How will you know when you’re done?
To answer the questions above, you need to define what goals you want to achieve on a project and what project needs you will run. You need to determine the success criteria of your project at the beginning so that you can know whether your project is successful or not.
Also, read what is S-Curve in Project Management?
How well did it go?
The project team needs to document what went well and what went wrong or was detrimental.
Everything, whether it benefits or results in losses, needs to be Lesson Learned.
Every good thing that happens needs to get a record, why it went well, and the detrimental thing that happened also needs to get a record of why it didn’t go according to plan.
Besides, it is also necessary to document how the project will be implemented in the future so that good thing can be continued or improved while the harmful things can be avoided.
The approach in Project Management
Reporting from Wrike, there are two main approaches to project management, as below:
The traditional approach tends to be essential to some industries, such as manufacturing.
Usually, industries that use this approach produce physical products such as cars, computers, buildings, or other products.
When using this approach, each task in the project must be completed one by one before starting the next task.
- Critical path method
This method is more or less the same as Waterfall, using a sequential approach.
The project manager can prioritize the resources needed, as well as other more important tasks or jobs to do first.
Any other work that might hinder the project’s progress will be carried out last.
- Critical chain project management (CCPM)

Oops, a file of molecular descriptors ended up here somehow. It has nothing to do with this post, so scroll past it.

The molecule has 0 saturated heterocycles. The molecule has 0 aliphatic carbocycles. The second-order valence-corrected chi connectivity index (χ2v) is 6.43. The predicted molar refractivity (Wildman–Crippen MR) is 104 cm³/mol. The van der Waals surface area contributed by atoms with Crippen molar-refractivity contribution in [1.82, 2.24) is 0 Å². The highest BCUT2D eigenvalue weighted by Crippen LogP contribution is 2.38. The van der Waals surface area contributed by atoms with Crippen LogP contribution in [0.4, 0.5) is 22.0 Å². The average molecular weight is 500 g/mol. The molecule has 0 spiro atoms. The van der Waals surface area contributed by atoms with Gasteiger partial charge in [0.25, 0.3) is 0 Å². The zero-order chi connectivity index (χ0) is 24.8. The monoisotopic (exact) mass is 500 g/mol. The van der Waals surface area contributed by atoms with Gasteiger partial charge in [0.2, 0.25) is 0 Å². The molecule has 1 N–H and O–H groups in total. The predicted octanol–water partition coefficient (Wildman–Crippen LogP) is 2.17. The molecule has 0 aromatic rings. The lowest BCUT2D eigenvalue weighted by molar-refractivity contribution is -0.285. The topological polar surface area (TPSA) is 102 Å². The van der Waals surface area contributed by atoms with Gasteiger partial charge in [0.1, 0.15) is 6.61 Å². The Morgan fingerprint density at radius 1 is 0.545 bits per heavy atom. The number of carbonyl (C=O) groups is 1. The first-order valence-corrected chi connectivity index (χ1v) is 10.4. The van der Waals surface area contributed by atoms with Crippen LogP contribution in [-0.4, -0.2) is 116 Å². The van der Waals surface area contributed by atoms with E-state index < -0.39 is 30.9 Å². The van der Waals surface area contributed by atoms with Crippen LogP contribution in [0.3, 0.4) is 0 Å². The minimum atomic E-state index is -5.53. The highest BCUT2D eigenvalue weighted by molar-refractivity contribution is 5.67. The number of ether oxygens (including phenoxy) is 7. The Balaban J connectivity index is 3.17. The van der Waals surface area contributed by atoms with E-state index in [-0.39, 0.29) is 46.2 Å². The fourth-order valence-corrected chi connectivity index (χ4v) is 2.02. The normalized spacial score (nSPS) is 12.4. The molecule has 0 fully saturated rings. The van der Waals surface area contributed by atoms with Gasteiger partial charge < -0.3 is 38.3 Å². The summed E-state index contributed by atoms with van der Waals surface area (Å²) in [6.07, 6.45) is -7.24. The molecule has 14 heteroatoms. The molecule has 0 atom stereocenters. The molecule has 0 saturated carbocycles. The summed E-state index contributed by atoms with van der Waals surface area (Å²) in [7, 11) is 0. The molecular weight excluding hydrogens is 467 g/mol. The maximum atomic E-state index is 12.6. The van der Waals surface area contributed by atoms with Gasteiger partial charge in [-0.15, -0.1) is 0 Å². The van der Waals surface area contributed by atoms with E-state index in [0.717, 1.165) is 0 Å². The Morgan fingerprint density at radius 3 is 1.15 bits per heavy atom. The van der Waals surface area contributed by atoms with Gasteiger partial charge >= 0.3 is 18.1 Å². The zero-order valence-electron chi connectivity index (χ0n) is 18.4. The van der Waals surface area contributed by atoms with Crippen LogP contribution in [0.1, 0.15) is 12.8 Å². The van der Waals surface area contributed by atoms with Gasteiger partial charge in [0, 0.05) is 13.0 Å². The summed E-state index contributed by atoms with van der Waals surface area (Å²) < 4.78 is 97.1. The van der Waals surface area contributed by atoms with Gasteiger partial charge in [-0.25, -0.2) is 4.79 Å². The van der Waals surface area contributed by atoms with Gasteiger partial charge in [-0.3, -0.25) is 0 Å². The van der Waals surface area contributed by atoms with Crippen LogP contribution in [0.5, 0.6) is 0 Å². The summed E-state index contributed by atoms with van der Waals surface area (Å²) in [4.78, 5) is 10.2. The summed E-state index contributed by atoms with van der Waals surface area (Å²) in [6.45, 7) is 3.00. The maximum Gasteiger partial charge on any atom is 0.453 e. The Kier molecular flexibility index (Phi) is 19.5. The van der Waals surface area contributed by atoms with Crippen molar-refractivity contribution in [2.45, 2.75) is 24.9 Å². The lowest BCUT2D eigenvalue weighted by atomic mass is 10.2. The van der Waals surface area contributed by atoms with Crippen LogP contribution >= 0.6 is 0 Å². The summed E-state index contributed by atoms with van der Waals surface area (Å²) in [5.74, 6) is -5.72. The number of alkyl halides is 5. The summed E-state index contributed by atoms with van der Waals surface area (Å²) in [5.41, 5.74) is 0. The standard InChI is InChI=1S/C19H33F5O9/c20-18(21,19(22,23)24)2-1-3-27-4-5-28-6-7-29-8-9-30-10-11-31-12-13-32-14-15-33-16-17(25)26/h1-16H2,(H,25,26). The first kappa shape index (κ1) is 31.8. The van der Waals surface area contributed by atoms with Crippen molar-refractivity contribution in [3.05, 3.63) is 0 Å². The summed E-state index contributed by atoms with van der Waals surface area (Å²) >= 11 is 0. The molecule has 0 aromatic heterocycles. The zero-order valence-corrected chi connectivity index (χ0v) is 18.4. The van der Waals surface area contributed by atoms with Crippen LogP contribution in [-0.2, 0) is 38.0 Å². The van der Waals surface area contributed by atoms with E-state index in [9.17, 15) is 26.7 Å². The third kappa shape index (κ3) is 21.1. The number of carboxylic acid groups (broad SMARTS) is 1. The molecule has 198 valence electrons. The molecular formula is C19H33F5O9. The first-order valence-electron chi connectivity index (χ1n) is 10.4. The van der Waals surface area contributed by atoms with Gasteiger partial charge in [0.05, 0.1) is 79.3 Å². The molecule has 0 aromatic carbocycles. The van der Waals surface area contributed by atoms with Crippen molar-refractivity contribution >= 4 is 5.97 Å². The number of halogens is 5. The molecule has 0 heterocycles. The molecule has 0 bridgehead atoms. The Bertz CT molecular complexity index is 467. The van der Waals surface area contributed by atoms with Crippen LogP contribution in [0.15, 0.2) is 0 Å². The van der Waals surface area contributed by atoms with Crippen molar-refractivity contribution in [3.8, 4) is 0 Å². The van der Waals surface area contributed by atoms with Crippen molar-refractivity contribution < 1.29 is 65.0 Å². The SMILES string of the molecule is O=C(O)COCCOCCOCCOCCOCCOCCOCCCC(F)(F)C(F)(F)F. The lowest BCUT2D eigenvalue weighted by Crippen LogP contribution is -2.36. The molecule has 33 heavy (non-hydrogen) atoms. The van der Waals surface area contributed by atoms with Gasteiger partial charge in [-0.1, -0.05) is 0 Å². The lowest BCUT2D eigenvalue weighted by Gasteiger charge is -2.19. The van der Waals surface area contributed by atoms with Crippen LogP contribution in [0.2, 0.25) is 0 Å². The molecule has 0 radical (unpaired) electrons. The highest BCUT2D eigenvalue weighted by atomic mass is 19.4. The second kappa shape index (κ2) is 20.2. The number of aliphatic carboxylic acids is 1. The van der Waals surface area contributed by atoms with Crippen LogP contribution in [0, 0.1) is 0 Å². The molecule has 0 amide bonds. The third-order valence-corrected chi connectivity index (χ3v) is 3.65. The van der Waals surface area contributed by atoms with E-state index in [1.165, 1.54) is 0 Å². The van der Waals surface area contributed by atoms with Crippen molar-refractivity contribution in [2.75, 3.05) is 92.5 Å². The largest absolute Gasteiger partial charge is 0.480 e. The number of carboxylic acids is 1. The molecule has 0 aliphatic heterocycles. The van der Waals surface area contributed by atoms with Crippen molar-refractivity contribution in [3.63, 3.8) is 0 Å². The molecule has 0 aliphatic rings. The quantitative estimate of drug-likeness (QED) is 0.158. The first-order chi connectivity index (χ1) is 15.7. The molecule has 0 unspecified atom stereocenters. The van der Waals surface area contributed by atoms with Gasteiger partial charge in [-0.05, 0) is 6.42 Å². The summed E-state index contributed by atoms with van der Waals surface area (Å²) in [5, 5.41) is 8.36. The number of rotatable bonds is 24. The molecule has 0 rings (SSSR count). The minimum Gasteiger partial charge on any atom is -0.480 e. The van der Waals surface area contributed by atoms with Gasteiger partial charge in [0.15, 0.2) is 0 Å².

CCPM focuses on the resources required for each task and work in the project.
The project manager will identify the tasks with the highest priority, then create a schedule around those priorities.
This is done to ensure that the main focus of the project can be realized.
The agile approach to project management focuses on team collaboration rather than hierarchical structures.
This approach was developed for software development in 2001.
In contrast to the traditional approach, the Scrum approach allows team members to have the burden of responsibilities that the project manager usually carries.
The Scrum Master holds the position of leader and facilitator in this approach.
The Kanban approach is more or less the same as Scrum, but with a more continuous work period.
- Extreme programming (XP)
Well, the XP approach was developed specifically for software engineering.
This approach is suitable for projects with clients who do not yet know what the final result will require.
This is because using XP; the project manager can experiment and provide feedback to clients.
- Adaptive project framework (APF)
The APF approach is also suitable for technology and information-based projects that require flexibility and a high degree of adaptation.
Project Management Process
It can be explained that the project management process starts from the project definition, initiation, planning, execution to control based on project goals (objectives), costs, information used, resources, time, and needs that are adjusted to the development of time.
According to PMBOK project management is divided into five process groups, namely:
The initiation phase is a sign of commitment to starting the project.
In this phase, the project manager and team explore the true goals of the project, identify potential project stakeholders, and work with customers and other stakeholders to produce approaches to achieve project goals.
In the Initiation phase, a project is held to answer the question, “What problem are you solving?” In this phase, the project manager and team prepare a summary of the project and its business benefits.